ON THE BROW OF ONE OF THE HIGHEST HILLS
in Lincoln, Massachusetts, a town known for an exceptional collection of
avant-garde midcentury houses, stands a handsome, lovingly restored modern residence with a most remarkable story.
Karen Clarke, co-program director of interior design at the New
England School of Art & Design at Suffolk University in Boston, is the
force behind the rescue of the 1948 Heck House, designed by Henry
Hoover. The Harvard-trained architect built scores of modernist houses
in the area (including the first in Lincoln), many of which have been lost
to the wrecker’s ball. In 2006, when Clarke purchased the property, which
included 6 acres of rolling hills and trees, the house was unlived in and
unloved, its previous owner having slated it for demolition. But Clarke had
other ideas. She wanted to save the structure and attain LEED certification from the US Green Building Council in the process.
“I was determined that I would create a healthy, efficient, and environmentally sound home, and one that was beautiful,” says Clarke.
Accomplishing that in conjunction with a LEED (Leadership in Energy
and Environmental Design) rating added to the challenge, as the certification is more common for commercial buildings than single-family
residences, and, says Clarke, the program is geared to new construction,
not renovation and preservation, and the process is time-consuming, discouragingly bureaucratic, and costly.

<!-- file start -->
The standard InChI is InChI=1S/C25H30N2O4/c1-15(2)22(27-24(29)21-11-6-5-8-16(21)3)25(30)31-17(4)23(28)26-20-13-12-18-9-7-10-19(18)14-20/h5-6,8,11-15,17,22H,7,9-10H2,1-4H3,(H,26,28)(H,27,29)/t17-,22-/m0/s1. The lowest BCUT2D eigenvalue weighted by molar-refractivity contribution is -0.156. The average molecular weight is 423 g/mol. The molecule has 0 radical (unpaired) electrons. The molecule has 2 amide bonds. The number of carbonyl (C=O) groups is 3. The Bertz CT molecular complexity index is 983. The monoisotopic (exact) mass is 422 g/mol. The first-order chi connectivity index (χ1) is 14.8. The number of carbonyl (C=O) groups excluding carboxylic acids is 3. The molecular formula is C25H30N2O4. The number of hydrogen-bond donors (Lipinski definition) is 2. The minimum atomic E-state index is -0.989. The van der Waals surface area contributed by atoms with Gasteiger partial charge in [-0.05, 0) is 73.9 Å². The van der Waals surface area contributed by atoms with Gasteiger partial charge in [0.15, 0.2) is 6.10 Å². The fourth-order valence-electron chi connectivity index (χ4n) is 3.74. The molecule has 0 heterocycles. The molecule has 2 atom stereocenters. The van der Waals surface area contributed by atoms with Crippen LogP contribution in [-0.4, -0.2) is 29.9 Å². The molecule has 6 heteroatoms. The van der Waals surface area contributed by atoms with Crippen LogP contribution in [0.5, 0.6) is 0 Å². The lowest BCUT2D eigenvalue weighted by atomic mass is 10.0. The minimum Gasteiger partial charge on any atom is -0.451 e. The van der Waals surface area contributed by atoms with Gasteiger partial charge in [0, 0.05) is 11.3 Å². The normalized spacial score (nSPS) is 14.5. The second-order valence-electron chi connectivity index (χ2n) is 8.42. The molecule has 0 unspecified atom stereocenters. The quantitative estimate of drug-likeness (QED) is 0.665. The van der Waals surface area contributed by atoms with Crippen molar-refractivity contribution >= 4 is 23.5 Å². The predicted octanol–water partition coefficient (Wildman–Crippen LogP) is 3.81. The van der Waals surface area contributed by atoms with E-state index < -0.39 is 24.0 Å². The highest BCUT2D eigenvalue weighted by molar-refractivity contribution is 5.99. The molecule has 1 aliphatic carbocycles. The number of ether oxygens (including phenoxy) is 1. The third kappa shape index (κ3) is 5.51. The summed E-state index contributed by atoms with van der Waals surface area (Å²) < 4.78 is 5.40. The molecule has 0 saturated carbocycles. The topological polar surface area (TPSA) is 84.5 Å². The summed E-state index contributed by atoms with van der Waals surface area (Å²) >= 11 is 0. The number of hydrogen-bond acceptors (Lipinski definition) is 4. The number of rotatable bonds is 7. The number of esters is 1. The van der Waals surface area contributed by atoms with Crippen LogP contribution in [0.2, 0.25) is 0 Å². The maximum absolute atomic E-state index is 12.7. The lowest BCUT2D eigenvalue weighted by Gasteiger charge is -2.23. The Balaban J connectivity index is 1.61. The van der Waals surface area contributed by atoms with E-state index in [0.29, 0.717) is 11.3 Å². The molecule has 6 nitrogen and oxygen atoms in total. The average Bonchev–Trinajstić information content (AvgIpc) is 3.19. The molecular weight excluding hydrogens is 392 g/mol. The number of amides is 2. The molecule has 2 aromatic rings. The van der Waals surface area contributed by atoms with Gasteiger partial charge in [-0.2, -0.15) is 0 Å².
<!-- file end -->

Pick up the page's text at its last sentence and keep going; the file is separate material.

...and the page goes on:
Nevertheless, Clarke forged ahead. It took her and her team three
years to reach their goal; Clarke, her husband, and two children took up
residence in 2009.
The house occupied the footprint of a tall, rambling Victorian built in
1861 that was replaced by Hoover’s design. Clarke and architect Brooks A.
Mostue, co-founder of Davis Square Architects in Somerville, Massachusetts,
restored Hoover’s front facade, and by seamlessly adding a garage and office
at the north end, reinforced the home’s modern horizontal lines.
“I have a real affection for Hoover, and I admire the way he integrated
indoors and outside,” says Mostue. He should know — he lives nearby in a
Hoover house. When he first encountered Clarke at a meeting of the Lincoln
Historical Commission, “I offered to do what I could for a neighbor and
for the house.” A Hoover connection also led to builder David Brookes of
Brookes + Hill Custom Builders Inc. in Lexington, Massachusetts, who was
restoring yet another house by the architect. Brookes says the Clarke project
was both “challenging and fun. . . . We didn’t know what we would find.”
What they could determine was that the rear of the water-damaged
and oft-vandalized house looked like a motel. Yet, with an assuredness that
surpasses Hoover, the mass of the 10,000-square-foot house was masterfully
mitigated by setbacks, while strips of windows and pronounced eaves now
serve as unifying elements. A new stair tower anchors the composition, and
an exterior spiral staircase, relocated from inside, climbs to a roof terrace
outlined by a Clarke-designed iron railing, complete with an abstract Arts-
and-Crafts-style rose motif. A parapet hides the roof’s solar panels.